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AB0606 Systemic Sclerosis and Recurrent Pregnancy Loss: Possible Role of Autoantibody Profile and Microvascular Damage
  1. A. Corrado,
  2. A. Neve,
  3. A. Marucci,
  4. R. Colia,
  5. V. Di Bello,
  6. F.P. Cantatore
  1. Department of Medical and Surgical Sciences, Rheumatology Clinic - University of Foggia, Foggia, Italy

Abstract

Background Systemic sclerosis (SSc) is an autoimmune connective tissue disease characterized by fibrosis, autoimmunity and widespread microangiopathy. Vascular damage is a hallmark of SSc and plays a key role in the pathogenesis of some of the most characteristic clinical manifestations, including digital ulcers, pulmonary arterial hypertension and scleroderma renal crisis. An increased risk of pregnancy complications, particularly pregnancy loss, has been reported in patients with SSc, but less is known about the pathogenic mechanisms involved in this event and the potential role played by microvascular damage and autoimmunity is still unclear.

Objectives The aim of this study is to evaluate the prevalence of recurrent pregnancy loss in SSc patients and to investigate the possible relationship with organ involvement, autoantibody profile and capillaroscopic abnormalities.

Methods We retrospectively analyzed data from 68 SSc patients, fulfilling the 2013 EULAR/ACR diagnostic criteria. In addition to basic demographic features, for each recruited patient we analyzed the disease characteristic, including the extent of skin fibrosis, the pattern of internal organ involvement and the prevalence of digital ulcers (DU). Patients were classified in 3 groups according to autoantibody profile (anti Scl70+, ACA+, Ab-). We evaluated the prevalence of recurrent pregnancy loss, defined as ≥2 fetal loss, and the presence of anti cardiolipin antibodies (aCL), anti β2GPI antibodies and LAC in the clinical history of recruited patients. Microangiopathy was assessed by nailfold videocapillaroscopy and capillary abnormalities were scored as “Early”, `Active” and “Late” pattern.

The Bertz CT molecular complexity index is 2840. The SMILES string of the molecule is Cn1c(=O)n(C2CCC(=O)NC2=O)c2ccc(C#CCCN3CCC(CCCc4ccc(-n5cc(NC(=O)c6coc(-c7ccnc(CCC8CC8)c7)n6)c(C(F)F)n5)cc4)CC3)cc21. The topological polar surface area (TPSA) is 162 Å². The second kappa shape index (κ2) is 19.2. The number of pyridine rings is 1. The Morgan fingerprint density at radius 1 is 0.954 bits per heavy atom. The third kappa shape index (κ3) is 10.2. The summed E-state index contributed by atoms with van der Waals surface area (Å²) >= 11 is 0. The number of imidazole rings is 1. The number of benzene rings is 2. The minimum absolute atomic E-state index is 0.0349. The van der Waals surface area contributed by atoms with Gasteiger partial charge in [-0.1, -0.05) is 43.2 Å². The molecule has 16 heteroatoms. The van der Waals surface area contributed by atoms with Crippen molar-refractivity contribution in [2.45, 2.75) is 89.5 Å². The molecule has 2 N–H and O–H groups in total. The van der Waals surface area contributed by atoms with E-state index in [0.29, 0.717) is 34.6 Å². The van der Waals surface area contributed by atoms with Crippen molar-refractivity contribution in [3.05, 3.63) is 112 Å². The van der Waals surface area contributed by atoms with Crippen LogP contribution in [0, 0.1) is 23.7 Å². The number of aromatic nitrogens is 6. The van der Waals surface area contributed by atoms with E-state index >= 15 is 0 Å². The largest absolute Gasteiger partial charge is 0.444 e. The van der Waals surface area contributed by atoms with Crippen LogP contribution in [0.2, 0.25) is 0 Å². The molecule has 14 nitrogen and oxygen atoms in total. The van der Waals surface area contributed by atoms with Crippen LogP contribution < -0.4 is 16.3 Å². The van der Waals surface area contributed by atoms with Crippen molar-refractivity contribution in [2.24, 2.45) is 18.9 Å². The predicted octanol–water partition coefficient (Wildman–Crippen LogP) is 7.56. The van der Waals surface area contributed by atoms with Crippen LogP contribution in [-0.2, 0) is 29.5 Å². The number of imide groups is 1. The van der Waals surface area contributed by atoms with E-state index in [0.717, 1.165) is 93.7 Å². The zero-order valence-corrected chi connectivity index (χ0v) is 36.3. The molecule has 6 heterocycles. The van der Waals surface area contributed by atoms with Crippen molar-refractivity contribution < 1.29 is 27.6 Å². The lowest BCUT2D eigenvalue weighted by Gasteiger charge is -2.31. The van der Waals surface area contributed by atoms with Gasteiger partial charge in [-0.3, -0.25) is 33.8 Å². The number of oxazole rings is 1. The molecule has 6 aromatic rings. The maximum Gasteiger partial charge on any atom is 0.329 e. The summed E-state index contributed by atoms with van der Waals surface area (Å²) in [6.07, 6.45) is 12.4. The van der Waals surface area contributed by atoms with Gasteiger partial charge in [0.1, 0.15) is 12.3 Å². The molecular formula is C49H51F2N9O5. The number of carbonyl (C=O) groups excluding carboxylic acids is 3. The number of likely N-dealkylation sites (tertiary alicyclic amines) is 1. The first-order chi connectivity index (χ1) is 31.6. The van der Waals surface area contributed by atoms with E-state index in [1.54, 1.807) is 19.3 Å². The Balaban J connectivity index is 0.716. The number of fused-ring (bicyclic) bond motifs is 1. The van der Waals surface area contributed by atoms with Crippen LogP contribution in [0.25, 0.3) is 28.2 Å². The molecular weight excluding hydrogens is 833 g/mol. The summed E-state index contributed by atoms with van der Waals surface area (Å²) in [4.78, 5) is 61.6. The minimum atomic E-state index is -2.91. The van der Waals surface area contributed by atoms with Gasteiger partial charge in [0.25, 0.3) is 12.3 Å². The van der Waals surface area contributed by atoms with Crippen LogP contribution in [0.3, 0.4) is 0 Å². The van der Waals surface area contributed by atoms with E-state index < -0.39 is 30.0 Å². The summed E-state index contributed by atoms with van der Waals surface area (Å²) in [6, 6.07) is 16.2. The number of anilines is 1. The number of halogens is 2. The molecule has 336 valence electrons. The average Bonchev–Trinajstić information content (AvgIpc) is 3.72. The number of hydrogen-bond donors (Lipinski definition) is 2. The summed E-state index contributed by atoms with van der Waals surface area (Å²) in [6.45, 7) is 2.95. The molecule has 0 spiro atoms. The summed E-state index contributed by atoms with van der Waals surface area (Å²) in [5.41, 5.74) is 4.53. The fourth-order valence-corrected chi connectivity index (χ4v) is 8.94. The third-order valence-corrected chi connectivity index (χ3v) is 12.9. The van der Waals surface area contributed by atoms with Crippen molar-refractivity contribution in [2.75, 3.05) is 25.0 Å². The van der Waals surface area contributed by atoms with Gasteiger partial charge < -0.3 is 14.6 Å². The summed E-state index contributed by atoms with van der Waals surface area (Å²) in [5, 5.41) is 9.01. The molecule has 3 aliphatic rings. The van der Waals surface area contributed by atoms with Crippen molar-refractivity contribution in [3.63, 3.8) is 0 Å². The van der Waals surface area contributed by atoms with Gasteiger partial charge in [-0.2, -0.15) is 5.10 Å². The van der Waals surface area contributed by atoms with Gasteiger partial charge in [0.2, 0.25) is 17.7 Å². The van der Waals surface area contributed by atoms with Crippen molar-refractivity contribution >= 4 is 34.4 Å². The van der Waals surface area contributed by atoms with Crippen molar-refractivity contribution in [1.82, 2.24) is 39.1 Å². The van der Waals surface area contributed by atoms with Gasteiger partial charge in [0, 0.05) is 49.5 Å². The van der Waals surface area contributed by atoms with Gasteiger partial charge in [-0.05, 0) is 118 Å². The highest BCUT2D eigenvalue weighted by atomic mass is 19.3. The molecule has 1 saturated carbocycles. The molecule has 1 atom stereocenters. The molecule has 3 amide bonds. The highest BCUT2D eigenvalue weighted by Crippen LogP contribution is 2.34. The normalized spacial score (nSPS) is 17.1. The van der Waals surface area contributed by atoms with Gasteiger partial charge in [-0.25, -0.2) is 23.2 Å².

Results No difference in prevalence of recurrent fetal loss was observed between patients anti Scl70 + and ACA+, whereas in patients Ab- the prevalence of recurrent fetal loss was significantly lower (p<0,01). Among subjects with previous history of recurrent fetal loss, aCL, anti β2GPI and/or LAC were positive in all patients Ab-, whereas they were detected only in a small percentage of patients anti Scl70+ (25%) and ACA+ (15,38%). Concerning microagiopathy, all patients Ab- showed an “Early” capillaroscopic pattern, whereas the “Active” and “Late” patterns were the prevalent capillaroscopic abnormalities observed in patients anti Scl70+ (44,5% “Active”, 22,2% “Late”) and ACA+ (46,2% “Active”, 15,3% “Late”). None of Ab- patients presented a clinical a history of DU, which were observed in anti Scl70+ (44,5%) and ACA+ (30,7%) patients.

No differences were observed concerning internal organ involvement (heart, gastrointestinal, musculo-skeletal, kidney) and disease duration between anti Scl70+, ACA+ and Ab- groups, excepted for interstitial lung disease that was significantly more frequent in anti Scl70+ patients (p<0,05).

Conclusions These preliminary data suggest that microvascular damage could be related with recurrent pregnancy loss in SSc, especially in anti SCL70+ and ACA+ patients. The role of antiphospholipid syndrome could play a preminent role only in a subgroup of patients, with a particular autoantibody profile (Ab-), which present a less severe microvacular involvement.

References

  1. Miniati I et al. J Rheumatol 2008;47:16-18

  2. Lidar M et al. Autoimm Rev 2012;11:A515-9

Disclosure of Interest None declared

DOI 10.1136/annrheumdis-2014-eular.2389

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